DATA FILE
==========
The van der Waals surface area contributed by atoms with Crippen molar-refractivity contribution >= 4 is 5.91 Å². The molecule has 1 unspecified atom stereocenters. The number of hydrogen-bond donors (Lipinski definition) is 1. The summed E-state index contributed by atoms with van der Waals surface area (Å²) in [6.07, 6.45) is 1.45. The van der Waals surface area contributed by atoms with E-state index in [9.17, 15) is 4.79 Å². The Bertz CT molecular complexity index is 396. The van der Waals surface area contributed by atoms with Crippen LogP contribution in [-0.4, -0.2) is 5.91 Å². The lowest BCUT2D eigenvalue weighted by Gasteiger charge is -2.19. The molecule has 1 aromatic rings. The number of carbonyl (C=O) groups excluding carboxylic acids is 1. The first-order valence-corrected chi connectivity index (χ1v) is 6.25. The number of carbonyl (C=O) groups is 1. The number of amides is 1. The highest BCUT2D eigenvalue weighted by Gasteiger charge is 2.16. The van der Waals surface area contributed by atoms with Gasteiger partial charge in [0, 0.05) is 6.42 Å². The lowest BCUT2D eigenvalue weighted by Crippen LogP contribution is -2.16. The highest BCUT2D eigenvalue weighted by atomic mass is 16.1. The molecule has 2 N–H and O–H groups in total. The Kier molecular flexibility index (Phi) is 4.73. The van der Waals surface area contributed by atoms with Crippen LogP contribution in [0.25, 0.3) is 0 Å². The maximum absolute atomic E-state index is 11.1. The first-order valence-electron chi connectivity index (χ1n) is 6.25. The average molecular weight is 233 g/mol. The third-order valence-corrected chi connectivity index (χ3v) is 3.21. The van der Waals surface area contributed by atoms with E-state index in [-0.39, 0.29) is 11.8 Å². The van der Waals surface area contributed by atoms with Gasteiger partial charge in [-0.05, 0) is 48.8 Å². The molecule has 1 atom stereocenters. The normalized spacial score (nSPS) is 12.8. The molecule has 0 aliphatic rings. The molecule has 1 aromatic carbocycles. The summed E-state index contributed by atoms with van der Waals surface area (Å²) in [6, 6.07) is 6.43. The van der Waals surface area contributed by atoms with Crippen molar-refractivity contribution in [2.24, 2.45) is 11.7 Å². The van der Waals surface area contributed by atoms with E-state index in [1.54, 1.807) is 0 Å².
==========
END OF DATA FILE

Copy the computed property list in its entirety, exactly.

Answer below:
The van der Waals surface area contributed by atoms with Crippen molar-refractivity contribution >= 4 is 5.91 Å². The molecule has 1 unspecified atom stereocenters. The number of hydrogen-bond donors (Lipinski definition) is 1. The summed E-state index contributed by atoms with van der Waals surface area (Å²) in [6.07, 6.45) is 1.45. The van der Waals surface area contributed by atoms with E-state index in [9.17, 15) is 4.79 Å². The Bertz CT molecular complexity index is 396. The van der Waals surface area contributed by atoms with Crippen LogP contribution in [-0.4, -0.2) is 5.91 Å². The lowest BCUT2D eigenvalue weighted by Gasteiger charge is -2.19. The molecule has 1 aromatic rings. The number of carbonyl (C=O) groups excluding carboxylic acids is 1. The first-order valence-corrected chi connectivity index (χ1v) is 6.25. The number of carbonyl (C=O) groups is 1. The number of amides is 1. The highest BCUT2D eigenvalue weighted by Gasteiger charge is 2.16. The van der Waals surface area contributed by atoms with Gasteiger partial charge in [0, 0.05) is 6.42 Å². The lowest BCUT2D eigenvalue weighted by Crippen LogP contribution is -2.16. The highest BCUT2D eigenvalue weighted by atomic mass is 16.1. The molecule has 2 N–H and O–H groups in total. The Kier molecular flexibility index (Phi) is 4.73. The van der Waals surface area contributed by atoms with Crippen LogP contribution in [0.25, 0.3) is 0 Å². The maximum absolute atomic E-state index is 11.1. The first-order valence-electron chi connectivity index (χ1n) is 6.25. The average molecular weight is 233 g/mol. The third-order valence-corrected chi connectivity index (χ3v) is 3.21. The van der Waals surface area contributed by atoms with E-state index in [-0.39, 0.29) is 11.8 Å². The van der Waals surface area contributed by atoms with Gasteiger partial charge in [-0.05, 0) is 48.8 Å². The molecule has 1 atom stereocenters. The normalized spacial score (nSPS) is 12.8. The molecule has 0 aliphatic rings. The molecule has 1 aromatic carbocycles. The summed E-state index contributed by atoms with van der Waals surface area (Å²) in [6, 6.07) is 6.43. The van der Waals surface area contributed by atoms with Crippen molar-refractivity contribution in [2.24, 2.45) is 11.7 Å². The van der Waals surface area contributed by atoms with E-state index in [1.54, 1.807) is 0 Å².